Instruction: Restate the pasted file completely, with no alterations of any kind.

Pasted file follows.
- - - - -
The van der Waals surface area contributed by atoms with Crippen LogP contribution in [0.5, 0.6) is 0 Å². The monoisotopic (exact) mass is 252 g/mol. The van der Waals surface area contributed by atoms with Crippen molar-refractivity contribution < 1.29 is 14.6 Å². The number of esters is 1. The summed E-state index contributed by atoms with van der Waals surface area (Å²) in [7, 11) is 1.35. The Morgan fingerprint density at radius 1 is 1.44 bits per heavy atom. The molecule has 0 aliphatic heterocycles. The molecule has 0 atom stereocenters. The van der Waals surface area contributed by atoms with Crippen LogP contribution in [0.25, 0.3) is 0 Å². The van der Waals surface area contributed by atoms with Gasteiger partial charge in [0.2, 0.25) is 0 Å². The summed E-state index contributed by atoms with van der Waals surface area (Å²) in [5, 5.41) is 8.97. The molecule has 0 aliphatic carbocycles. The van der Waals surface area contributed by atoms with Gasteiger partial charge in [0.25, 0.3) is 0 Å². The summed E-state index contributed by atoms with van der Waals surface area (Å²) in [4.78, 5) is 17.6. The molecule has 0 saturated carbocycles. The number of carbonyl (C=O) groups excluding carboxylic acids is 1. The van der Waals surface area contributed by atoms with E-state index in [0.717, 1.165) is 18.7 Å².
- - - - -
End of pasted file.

The van der Waals surface area contributed by atoms with Crippen LogP contribution in [0.5, 0.6) is 0 Å². The monoisotopic (exact) mass is 252 g/mol. The van der Waals surface area contributed by atoms with Crippen molar-refractivity contribution < 1.29 is 14.6 Å². The number of esters is 1. The summed E-state index contributed by atoms with van der Waals surface area (Å²) in [7, 11) is 1.35. The Morgan fingerprint density at radius 1 is 1.44 bits per heavy atom. The molecule has 0 aliphatic heterocycles. The molecule has 0 atom stereocenters. The van der Waals surface area contributed by atoms with Crippen LogP contribution in [0.25, 0.3) is 0 Å². The van der Waals surface area contributed by atoms with Gasteiger partial charge in [0.2, 0.25) is 0 Å². The summed E-state index contributed by atoms with van der Waals surface area (Å²) in [5, 5.41) is 8.97. The molecule has 0 aliphatic carbocycles. The van der Waals surface area contributed by atoms with Gasteiger partial charge in [0.25, 0.3) is 0 Å². The summed E-state index contributed by atoms with van der Waals surface area (Å²) in [4.78, 5) is 17.6. The molecule has 0 saturated carbocycles. The number of carbonyl (C=O) groups excluding carboxylic acids is 1. The van der Waals surface area contributed by atoms with E-state index in [0.717, 1.165) is 18.7 Å².